Photos by Layah Jones
By: Bailey Hussung
By Peter Hyle
Standing on stage in front of hundreds, sophomore Madeline Coffey sings as loudly and clearly as she possibly can. Having a love for theater, performing comes naturally to her. Coffey’s enthusiasm for theater arts is palpable as she goes over her countless lines.
“I have such a passion for singing, as well as acting,” said Coffey, “I can’t imagine my life without theater.”
Thankful for their helpfulness, Coffey’s family provides a tremendous amount of encouragement.
“Words can’t even express how much they support me. They’re at every single show and concert. All the love and support I get from them is truly unbelievable,” said Coffey.
Showing signs at an early age, Coffey’s family realized her love for performing.
“I remember when she was in a kindergarten talent show she stood on her head in front of everyone, in a patriotic costume, and recited the Pledge of Allegiance,” said mother Suzanne Coffey.
But her first major performance came later in her life.
“When I was younger, I had a friend who was into theater and she asked me if I would like to come and audition for a play called Joseph and the Amazing Techni-Colored Dreamcoat at the Indianapolis Civic Theatre. And that actually turned out to be my first big performance,” said Coffey.
After Joseph, Coffey realized how much she loved being on stage.
“That first show was a lot of fun, but my passion for it started when a few prominent people gave me a lot of applause and encouragement,” said Coffey.
For Coffey, she could not ask for a better program to help her gain experience in this field than FC’s.
“It [the FC theater department] is a family. I’ve gotten so close to everyone, and they’re all just so supportive.”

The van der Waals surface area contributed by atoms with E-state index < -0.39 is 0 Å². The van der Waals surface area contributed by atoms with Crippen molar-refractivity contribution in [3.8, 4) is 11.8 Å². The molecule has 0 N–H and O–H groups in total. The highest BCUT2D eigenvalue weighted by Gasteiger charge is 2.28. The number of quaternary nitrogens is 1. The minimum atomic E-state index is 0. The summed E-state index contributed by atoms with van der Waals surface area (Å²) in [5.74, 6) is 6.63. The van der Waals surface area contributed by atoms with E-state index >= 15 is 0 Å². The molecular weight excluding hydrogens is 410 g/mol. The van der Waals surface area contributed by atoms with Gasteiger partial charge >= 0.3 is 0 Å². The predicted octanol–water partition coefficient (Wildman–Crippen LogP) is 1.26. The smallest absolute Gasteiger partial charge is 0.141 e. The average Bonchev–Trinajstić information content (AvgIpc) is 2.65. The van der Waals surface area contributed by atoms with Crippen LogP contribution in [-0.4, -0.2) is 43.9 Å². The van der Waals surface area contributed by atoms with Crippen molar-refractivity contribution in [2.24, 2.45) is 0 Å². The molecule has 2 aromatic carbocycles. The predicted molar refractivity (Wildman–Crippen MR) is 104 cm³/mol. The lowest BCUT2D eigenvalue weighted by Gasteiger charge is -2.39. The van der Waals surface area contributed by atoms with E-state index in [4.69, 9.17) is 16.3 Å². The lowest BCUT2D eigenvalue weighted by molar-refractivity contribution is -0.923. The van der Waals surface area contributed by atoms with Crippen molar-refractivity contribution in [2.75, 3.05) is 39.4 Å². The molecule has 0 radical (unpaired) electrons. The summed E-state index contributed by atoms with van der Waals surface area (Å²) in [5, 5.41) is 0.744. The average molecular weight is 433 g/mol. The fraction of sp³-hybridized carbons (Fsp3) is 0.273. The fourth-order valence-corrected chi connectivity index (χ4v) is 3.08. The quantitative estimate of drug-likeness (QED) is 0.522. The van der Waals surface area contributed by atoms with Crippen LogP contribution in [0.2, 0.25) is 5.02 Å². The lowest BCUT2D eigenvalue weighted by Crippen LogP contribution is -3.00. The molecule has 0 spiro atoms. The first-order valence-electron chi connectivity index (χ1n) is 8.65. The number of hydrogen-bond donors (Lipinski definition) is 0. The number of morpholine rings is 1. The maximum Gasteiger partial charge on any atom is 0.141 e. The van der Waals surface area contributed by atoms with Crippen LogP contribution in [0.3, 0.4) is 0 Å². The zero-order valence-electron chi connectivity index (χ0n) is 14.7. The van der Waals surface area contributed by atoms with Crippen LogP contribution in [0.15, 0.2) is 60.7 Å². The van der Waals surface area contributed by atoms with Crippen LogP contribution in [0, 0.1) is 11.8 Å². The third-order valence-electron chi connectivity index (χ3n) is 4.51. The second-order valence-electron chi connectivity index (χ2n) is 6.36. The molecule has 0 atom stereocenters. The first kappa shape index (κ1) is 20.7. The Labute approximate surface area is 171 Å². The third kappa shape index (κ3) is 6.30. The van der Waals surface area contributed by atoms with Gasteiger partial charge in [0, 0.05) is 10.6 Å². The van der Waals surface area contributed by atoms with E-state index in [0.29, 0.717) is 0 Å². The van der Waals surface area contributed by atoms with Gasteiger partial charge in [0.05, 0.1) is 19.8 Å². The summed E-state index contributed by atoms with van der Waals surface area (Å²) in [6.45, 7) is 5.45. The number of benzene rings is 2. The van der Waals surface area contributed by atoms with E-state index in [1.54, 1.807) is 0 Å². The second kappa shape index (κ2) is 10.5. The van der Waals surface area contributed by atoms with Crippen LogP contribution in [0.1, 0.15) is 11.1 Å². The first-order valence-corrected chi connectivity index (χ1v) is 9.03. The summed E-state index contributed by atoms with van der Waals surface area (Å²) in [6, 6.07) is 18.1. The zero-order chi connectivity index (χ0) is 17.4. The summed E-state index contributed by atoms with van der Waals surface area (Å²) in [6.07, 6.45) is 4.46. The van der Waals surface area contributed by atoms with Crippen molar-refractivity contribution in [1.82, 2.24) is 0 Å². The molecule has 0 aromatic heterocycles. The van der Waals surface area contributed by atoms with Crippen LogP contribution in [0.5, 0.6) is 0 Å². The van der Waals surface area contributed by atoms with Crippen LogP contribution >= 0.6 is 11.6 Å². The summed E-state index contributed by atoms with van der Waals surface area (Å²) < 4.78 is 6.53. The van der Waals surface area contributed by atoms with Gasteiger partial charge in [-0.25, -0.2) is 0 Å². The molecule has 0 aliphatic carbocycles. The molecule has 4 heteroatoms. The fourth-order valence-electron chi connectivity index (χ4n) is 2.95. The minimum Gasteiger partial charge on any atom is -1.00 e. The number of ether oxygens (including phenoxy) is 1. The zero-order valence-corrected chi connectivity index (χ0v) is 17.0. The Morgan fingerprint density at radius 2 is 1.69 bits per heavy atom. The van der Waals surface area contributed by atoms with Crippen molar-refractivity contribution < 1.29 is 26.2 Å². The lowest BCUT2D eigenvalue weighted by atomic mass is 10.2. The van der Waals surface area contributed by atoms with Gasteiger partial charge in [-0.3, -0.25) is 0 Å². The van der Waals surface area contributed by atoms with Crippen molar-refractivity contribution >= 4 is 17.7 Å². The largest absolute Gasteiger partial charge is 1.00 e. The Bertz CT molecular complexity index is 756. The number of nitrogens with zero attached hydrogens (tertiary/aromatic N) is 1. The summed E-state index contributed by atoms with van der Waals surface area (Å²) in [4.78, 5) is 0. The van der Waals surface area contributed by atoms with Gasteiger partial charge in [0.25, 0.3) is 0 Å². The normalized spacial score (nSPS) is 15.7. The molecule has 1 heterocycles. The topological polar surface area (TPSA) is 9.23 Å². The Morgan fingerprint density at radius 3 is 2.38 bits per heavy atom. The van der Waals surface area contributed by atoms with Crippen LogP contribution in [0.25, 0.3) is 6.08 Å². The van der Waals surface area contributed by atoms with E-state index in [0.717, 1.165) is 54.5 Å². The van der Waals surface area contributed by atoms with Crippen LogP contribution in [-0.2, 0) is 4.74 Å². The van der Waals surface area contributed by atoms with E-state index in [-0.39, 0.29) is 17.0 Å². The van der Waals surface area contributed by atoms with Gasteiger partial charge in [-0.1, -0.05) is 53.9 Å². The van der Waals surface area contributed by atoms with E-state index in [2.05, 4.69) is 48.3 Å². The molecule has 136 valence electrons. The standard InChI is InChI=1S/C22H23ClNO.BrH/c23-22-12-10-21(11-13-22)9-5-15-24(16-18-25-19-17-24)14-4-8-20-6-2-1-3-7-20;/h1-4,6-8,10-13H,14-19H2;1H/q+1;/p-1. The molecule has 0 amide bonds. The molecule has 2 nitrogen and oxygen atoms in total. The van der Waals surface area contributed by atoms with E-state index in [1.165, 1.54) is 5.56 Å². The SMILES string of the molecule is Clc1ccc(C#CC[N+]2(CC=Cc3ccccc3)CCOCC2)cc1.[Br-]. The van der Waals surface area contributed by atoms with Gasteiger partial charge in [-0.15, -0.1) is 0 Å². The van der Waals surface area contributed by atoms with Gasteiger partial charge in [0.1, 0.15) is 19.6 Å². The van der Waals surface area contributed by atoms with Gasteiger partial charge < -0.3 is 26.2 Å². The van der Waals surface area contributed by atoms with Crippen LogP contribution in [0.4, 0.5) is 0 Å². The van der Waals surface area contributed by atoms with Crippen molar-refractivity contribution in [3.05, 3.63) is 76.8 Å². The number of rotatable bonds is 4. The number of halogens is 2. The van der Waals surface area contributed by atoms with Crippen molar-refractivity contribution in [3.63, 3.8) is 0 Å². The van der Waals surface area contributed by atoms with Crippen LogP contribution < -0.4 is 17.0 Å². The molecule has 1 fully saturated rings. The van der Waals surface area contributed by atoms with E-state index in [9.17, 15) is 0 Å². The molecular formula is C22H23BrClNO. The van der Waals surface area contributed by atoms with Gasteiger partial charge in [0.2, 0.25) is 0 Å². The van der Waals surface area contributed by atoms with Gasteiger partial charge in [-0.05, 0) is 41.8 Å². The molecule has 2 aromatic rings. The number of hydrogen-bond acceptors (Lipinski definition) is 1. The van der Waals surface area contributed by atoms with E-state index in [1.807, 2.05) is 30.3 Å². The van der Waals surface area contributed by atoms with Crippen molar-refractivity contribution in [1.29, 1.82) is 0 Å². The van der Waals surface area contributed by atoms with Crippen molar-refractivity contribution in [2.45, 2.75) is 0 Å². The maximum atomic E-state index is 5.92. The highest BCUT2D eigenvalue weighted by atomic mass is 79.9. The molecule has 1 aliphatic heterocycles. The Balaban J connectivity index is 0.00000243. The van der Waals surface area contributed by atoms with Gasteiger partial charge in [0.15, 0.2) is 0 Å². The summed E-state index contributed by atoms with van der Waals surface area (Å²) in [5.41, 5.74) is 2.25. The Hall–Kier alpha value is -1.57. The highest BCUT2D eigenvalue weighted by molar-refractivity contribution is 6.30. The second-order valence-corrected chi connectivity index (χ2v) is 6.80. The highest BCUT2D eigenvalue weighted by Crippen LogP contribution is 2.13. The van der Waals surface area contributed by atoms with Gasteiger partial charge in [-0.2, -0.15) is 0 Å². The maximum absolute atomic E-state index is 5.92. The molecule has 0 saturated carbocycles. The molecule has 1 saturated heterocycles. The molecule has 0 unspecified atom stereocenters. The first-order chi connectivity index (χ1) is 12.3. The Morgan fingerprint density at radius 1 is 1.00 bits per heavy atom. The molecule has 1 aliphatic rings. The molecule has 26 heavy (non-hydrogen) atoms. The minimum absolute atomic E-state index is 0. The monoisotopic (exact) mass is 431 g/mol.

Generally, the upperclassmen gain the lead roles due to their experience in the school plays.
“I don’t think age or experience should be an indicator of the part someone gets,” said Coffey. “It’s all about your talent and perseverance. You just have to fit the role.”
Coffey has fit a countless number of notable roles in her few years here at FC, including the Ghost of Christmas Past in The Christmas Carol and Kate Keller in The Miracle Worker.
As for her future, Coffey is confident that theater will be a major part of it.
“I would absolutely love to turn this into a career,” she said. “I’m not sure which field, but there’s nothing I would love more. It’s actually kind of scary to think about not doing it.”
Coffey could not be happier with her time spent on stage, and she only hopes to gain more talent and experience as she continues to pursue her passion in theater.
“Even if I wasn’t a lead, that wouldn’t discourage my longing to perform.”
By Christian DiMartino
Typically, when a patron goes to see a play, he or she pays for the ticket, walks in, finds a seat, sits back, relaxes, and enjoys the show. The experience remains the same at FC’s theatre, but there is another option: a VIP ticket.
When a theater-goer pays for a VIP ticket, “you get treated so well, you wanna come back for more, and should, ” said FC Star Booster President Cyndy Mazer. The Star Boosters volunteer time to support the theater department and theater director Robbie Steiner in the productions. The board is comprised of parents of the theater students.
For only six additional dollars, the audience member is guaranteed a seat in the first four rows. Then, at intermission, VIP patrons are admitted into the lounge, which is decorated for the theme of whatever the current play is, where they have appetizers, refreshments, and desserts. There are around 125 spots, and according to Steiner, they typically sell out.